"Standard Life is obviously losing its competitive edge with this very poor result. The Norwich Union typical endowment payout last month at £50,295 was 25% higher than these results."

Standard Life sold £7BN of equities in 2004 after guidance from the Financial Services Authority on "strengthening" its financial reserves.

The result being that it now unable to take advantage, or rather its hapless endowment policy holders are unable to take advantage, of the booming stock market.

Given the fact that other insurers have performed better than this (even if their endowment policy holders are also out of pocket), I would suggest that the holders of Standard Life policies should be considering asking some very hard questions indeed about the quality of management of their funds.

Indeed they may laso like to consider aksing some hard questions of the FSA, as to why it gave such absurd advice.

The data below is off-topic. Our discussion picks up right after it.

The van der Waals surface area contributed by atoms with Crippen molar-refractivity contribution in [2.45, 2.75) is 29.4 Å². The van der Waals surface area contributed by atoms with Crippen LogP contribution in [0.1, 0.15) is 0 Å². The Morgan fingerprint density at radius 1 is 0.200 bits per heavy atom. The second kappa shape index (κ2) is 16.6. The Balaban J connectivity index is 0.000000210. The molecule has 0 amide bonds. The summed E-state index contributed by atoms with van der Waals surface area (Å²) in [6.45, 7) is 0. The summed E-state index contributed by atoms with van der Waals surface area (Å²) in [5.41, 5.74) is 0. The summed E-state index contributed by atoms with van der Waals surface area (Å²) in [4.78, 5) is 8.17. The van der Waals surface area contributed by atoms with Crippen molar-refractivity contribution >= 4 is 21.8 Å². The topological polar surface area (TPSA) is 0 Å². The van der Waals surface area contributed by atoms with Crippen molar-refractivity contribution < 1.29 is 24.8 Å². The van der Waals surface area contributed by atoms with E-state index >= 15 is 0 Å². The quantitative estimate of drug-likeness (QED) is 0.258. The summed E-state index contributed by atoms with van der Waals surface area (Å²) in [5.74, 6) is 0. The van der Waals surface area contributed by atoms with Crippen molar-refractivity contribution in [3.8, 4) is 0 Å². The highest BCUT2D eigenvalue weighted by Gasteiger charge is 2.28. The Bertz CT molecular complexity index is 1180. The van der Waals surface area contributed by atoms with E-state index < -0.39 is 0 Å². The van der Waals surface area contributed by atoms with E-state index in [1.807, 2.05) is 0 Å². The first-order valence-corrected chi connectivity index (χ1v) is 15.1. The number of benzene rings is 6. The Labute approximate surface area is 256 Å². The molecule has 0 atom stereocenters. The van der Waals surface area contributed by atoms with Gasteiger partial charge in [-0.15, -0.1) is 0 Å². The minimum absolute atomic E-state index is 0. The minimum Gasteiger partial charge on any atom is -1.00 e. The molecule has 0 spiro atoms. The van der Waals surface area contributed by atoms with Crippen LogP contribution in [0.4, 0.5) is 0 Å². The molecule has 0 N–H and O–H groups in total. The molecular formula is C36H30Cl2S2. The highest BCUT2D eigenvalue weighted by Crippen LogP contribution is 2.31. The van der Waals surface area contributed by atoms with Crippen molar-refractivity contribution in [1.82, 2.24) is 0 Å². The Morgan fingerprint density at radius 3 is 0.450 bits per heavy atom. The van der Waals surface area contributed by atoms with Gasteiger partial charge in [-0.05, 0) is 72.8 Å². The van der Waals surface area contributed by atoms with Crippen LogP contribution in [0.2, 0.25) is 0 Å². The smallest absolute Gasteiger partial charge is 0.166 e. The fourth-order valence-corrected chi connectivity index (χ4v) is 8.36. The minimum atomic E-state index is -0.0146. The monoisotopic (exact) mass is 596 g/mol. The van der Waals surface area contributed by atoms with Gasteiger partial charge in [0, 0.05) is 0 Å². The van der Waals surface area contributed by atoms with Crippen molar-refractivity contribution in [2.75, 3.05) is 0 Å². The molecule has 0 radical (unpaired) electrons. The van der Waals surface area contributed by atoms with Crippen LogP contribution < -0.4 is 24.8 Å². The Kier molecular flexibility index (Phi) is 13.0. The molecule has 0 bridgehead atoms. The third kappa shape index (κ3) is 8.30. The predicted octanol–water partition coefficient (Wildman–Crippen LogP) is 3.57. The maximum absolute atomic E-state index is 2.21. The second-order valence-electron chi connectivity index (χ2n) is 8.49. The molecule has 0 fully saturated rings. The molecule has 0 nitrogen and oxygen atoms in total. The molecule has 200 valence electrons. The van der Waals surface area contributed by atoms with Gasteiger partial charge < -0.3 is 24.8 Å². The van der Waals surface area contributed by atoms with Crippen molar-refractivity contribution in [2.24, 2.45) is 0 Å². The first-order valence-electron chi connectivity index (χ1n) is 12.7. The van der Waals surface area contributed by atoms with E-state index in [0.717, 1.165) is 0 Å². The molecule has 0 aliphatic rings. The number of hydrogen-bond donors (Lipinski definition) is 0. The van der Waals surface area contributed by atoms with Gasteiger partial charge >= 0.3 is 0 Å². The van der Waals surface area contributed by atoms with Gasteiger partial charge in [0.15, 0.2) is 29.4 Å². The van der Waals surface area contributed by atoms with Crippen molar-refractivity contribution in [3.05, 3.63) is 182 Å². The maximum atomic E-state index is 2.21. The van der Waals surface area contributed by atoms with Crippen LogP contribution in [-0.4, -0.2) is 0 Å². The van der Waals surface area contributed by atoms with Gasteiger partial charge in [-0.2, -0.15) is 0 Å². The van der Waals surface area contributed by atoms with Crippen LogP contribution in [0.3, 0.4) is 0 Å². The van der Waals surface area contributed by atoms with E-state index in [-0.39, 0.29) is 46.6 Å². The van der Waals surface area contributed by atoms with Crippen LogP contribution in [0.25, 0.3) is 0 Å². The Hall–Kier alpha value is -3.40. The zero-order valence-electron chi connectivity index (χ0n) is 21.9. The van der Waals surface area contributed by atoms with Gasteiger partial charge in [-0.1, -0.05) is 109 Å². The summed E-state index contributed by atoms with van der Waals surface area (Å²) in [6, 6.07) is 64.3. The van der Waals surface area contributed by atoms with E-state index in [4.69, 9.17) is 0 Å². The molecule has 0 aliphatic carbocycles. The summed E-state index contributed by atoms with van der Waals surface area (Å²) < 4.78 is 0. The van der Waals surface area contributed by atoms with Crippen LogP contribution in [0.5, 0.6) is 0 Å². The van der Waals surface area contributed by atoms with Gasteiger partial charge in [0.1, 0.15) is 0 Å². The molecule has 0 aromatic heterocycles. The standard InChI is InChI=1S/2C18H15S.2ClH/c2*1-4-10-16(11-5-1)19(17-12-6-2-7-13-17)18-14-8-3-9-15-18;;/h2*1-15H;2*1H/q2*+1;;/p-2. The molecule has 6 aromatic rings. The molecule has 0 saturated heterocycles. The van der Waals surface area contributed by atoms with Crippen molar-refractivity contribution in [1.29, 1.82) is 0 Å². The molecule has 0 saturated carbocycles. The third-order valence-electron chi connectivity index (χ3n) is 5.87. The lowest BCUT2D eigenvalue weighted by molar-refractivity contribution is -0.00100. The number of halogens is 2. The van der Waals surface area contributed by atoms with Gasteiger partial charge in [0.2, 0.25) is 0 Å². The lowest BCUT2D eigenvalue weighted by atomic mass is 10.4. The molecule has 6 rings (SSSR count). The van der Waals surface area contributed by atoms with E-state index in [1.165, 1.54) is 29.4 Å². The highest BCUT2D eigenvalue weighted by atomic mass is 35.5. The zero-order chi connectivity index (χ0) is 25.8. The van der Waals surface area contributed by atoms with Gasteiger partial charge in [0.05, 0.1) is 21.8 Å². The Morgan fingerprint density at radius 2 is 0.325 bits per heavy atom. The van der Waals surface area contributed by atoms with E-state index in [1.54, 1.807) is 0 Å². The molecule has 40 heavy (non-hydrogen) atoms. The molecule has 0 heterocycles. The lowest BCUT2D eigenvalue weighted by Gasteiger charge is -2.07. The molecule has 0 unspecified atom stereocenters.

Wednesday, February 01, 2006

The Financial Services Compensation Scheme Online Claim

The Financial Services Compensation Scheme Online Claim

The Financial Services Compensation Scheme (FSCS) has launched an online service today, to help people who think they may have been mis-sold an endowment policy decide whether they have a claim that FSCS may be able to help with.

FSCS is the UK's statutory fund of last resort for customers of financial services firms.

The FSCS can pay compensation to consumers if a financial services firm is unable, or likely to be unable, to pay claims against it.

The service is free to consumers.